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Wodraska: Don't be so quick to banish the salt

Published July 24, 2013 4:47 pm

This is an archived article that was published on sltrib.com in 2013, and information in the article may be outdated. It is provided only for personal research purposes and may not be reprinted.

Salt has gotten such a bad rap that you might feel a little hesitant reaching for the salt shaker in public.

Salt shakers might have become a thing of the past in New York if lawmakers had been successful in 2010 in passing a ban on the use of salt to prepare meals in restaurants.

Well, good news. I'm here to tell you that salt isn't bad, particularly for those who are active in the summer in hot climates such as Utah. It's not bad as long as you are ingesting the right kind of salt.

Typical, refined table salt has been processed to the point that it is about 97 percent sodium chloride with many of the valuable minerals stripped away.

This is the culprit that has given salt such a bad name because it is found in high amounts in processed foods, condiments, etc.

It's popular in these foods because it often includes anti-caking agents. So not only are you not getting vital trace minerals when you use refined salt, but you are getting chemical additives. The best and healthiest way to avoid this kind of salt isn't to eat fast food or highly processed food without salt, but to avoid that kind of food altogether.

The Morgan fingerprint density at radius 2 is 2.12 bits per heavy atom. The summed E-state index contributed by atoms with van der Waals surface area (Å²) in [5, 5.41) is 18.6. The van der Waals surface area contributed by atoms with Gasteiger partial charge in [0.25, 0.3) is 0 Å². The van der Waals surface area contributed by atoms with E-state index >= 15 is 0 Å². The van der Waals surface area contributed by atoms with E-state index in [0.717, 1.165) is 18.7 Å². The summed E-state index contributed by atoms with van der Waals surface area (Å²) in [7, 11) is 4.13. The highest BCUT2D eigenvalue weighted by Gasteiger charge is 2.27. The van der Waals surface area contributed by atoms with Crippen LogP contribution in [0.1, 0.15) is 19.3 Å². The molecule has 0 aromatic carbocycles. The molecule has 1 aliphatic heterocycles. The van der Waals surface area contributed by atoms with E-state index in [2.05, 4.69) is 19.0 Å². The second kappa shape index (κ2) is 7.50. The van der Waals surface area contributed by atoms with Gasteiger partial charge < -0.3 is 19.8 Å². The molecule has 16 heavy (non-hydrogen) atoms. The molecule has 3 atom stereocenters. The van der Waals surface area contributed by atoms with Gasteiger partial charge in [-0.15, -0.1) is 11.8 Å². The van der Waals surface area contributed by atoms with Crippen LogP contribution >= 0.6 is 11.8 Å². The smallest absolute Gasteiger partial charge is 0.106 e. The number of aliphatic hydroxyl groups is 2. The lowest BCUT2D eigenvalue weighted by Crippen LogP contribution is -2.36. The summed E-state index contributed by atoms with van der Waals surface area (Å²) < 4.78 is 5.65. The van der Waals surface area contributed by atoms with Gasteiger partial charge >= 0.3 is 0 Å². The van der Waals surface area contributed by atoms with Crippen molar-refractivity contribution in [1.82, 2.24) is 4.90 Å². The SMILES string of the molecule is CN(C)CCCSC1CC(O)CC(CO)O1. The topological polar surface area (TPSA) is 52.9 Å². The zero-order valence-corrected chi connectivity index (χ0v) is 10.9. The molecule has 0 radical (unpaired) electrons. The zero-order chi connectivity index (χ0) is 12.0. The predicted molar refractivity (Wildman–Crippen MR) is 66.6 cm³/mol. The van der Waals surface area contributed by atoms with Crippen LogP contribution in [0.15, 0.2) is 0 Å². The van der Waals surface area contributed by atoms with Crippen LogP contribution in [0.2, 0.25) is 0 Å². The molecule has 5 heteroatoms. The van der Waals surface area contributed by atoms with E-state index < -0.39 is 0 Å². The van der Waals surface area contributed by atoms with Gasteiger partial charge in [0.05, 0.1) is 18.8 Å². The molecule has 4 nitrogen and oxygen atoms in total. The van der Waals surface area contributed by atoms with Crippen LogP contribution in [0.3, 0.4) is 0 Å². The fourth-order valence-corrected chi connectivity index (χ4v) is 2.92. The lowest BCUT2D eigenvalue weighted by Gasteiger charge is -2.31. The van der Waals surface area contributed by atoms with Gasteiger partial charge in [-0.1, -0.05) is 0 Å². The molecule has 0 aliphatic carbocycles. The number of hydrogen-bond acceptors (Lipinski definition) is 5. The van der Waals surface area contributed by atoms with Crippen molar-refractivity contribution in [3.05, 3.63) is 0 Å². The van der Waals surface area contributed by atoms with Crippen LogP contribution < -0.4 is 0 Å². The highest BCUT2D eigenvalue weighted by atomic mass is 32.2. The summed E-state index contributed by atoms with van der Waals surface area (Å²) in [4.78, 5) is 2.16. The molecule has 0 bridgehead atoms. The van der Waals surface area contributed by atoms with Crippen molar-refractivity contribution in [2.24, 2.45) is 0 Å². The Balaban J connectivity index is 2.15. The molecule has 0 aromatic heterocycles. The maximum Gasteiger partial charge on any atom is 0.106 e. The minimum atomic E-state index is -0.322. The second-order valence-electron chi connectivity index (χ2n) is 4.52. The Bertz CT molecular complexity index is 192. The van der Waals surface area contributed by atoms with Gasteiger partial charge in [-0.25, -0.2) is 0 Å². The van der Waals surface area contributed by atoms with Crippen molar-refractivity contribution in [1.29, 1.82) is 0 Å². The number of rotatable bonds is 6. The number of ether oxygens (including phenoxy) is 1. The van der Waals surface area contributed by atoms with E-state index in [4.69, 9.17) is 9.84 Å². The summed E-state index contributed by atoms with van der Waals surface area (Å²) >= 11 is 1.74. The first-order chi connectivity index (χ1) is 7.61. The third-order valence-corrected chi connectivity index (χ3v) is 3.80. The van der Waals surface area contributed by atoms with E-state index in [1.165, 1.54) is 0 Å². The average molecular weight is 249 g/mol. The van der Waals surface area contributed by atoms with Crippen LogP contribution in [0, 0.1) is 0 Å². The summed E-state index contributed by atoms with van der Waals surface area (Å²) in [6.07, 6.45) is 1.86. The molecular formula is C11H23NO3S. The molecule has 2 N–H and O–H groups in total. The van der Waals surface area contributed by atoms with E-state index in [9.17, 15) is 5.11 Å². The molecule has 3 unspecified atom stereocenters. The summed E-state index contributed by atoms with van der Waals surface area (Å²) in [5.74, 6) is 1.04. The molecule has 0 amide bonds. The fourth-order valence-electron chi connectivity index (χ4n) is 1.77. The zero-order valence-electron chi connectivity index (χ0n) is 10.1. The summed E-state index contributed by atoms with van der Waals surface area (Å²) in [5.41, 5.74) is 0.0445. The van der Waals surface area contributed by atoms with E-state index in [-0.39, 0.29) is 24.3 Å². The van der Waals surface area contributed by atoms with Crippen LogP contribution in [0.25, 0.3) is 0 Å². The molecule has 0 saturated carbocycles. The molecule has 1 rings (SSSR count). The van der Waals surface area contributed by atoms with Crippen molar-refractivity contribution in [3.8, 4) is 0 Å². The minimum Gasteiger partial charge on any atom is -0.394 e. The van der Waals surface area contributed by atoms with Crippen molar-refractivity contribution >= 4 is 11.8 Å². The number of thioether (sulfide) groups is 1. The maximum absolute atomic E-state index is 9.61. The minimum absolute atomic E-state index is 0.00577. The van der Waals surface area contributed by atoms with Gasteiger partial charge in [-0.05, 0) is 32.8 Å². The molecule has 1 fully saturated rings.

The kind of salt you should have on your table and enjoying on a regular basis is unrefined sea salt.

This salt comes in a variety of colors due to the large amounts of trace minerals the salt contains such as calcium, magnesium and iodine. These trace minerals are what make sea salt so important for active people. As you sweat, these trace minerals or electrolytes are lost through sweat, leading to diminished performance, cramping and other issues if they aren't replaced.

Popular energy drinks are marketed as electrolyte replacements to help people replace these vital minerals to maintain the necessary balance for optimal performance.

However, the downside of these drinks is they come with a lot more sugar than the average person who is working out needs to replenish. Most would be better off adding a pinch of sea salt to water or adding sea salt to food.

For those gasping, saying they've heard how we need to cut back on salt, a recent analysis showed this isn't necessarily the case. The CDC recently reviewed studies that looked at the health benefits of reducing salt and concluded reducing it doesn't have the health benefits once thought and consuming less than one teaspoon a day could do more damage to your health.

The study found consuming 1.5 to 3 teaspoons a day won't have adverse affects on the average person's health. The study also didn't differentiate between healthy sea salt and regular, iodized table salt.

The healthiest action most could take is adding good quality sea salt back into the diet. As with everything, stick to a moderate amount, unless your doctor has advised against doing so for a specific reason, and you'll probably be much healthier for it. —